Jerod Morris: Maybe it’s time to move on to step three, which is to iterate to ‘hell yes.’ If you’re not at ‘hell yes’ or if you have something that doesn’t feel like a ‘hell yes,’ iterate to ‘hell yes.’ Don’t be afraid to try new things.

You’ll have a core differentiation–you. Maybe your show art. Maybe your topic. Maybe the basics of your format. Those things, hopefully you have some of them in place in the beginning, but don’t be afraid to take that core, that foundation, and then try new things on top of it. Iterate.

Example, The Assembly Call started as a call-in show, but the portions of the shows with callers weren’t a ‘hell yes,’ for a number of reasons. They weren’t a ‘hell yes’ for us because we had other stuff that we wanted to get into. They were a pain from a production standpoint to try and screen the call, and then sometimes people weren’t there. It was a real pain, and our audience didn’t like it.

It wasn’t a ‘hell yes’ on either side, so we switched it–even though that was a core concept of the show in the beginning, Assembly Call. That was our whole idea is it’s a call in show, but we switched it. We decided to add video so that our audience could see us. We thought it would help us engage better. Then we could leverage YouTube and Google Hangouts, and that became a ‘hell yes.’

We found our engagement level and our ability to build an audience just skyrocket when people could actually see us talking and see our interaction–see that banter happen physically, not just listen to it. It became a ‘hell yes’ on both sides, so we iterated to ‘hell yes.’

Jonny has talked about how he iterated with his hack and putting it at the end of the show. Instead of trying to put in the middle or put it right where it happens, he iterated and changed it a little bit. We’ve iterated with our Showrunner format. We started out one way, and now we’ve added the little sections where we have the casual opening, we have the main topic, we have the podcast recommendation, we have the ending. We’ve iterated to that.

I iterated at Podcast on the Brink. I added a new intro to each episode that takes the episode number, whether it’s 100 or 120, and then I find a number that links up with some special moment in Indiana history and talk about that. People really like it, and that also helps me brand who I am at The Assembly Call because that’s another part of our differentiation. We focus on tradition and celebrate tradition, so it all goes together.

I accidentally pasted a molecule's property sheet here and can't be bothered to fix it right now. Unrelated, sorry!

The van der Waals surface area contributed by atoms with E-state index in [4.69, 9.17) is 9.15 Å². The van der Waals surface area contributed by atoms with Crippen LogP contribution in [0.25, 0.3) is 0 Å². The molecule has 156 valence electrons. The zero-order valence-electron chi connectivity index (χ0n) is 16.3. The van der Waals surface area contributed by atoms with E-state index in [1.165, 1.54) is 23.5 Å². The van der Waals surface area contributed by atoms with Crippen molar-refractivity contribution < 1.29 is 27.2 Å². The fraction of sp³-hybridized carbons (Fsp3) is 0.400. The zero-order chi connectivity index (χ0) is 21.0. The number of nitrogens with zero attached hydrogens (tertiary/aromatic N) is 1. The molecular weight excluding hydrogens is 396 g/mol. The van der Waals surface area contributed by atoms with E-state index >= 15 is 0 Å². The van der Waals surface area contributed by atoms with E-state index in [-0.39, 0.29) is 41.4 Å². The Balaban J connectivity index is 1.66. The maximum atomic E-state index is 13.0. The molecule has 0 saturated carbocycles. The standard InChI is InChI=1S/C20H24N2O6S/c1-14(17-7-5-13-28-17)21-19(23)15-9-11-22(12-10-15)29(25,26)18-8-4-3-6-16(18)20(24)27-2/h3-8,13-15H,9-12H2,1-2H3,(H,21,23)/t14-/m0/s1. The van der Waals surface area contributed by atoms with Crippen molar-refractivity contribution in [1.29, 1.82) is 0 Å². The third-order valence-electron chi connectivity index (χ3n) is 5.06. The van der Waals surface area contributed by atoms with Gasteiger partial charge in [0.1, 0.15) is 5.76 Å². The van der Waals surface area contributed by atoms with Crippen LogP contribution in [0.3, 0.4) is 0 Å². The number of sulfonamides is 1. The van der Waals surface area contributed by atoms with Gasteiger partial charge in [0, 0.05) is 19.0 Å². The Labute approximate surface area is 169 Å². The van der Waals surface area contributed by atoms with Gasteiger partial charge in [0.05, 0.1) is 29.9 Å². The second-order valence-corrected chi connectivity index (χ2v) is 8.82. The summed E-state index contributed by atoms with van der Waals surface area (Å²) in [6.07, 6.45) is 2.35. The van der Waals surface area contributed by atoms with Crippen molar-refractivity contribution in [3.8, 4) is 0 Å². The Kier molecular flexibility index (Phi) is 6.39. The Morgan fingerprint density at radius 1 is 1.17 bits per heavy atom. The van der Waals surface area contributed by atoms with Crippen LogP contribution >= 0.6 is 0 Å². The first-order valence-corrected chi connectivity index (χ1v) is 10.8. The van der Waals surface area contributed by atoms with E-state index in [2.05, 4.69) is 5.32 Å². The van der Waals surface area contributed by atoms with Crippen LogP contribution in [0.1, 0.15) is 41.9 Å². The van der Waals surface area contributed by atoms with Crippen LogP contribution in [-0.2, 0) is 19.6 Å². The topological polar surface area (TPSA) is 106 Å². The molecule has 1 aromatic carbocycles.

You want to understand your differentiation. If you’re going off on other shows or if you’re guest hosting other shows, what is it about you that makes you different? Carry that over there. You can have little verbal logos as much as you have visual logos. That’s important, and it may take you iterating to get there.

So try something new. Gauge the reaction to it. Gauge your reaction to it. See if you really like doing it. Gauge your audience’s, and get to ‘hell yes.’ Keep iterating until you get to ‘hell yes.’ Then keep the stuff that you say ‘hell yes’ to, double down on it, and then continue to iterate, to make it better.

Recognizing the Difference Between Iterating to Make the Show Better and Capitulating to Appease People on the Fringes?

Jonny Nastor: I absolutely love this. I love the ‘hell yes’ principle. I think it’s a struggle, and I would love to hear your opinion on it. When we get feedback from somebody, via email, Twitter, or whatever, and typically negative feedback, how do we know when we are iterating to make the show better or we’re capitulating to appease people on the fringes?

Jerod Morris: It’s an awesome question. The first thing that you have to do is stop. When you get that, there’s always going to be an emotional reaction. That emotional reaction can be on one of two sides. Your pride may really be wounded, and your initial reaction is just to dismiss the criticism and be like, “Well, screw you. I’m happy with my show.”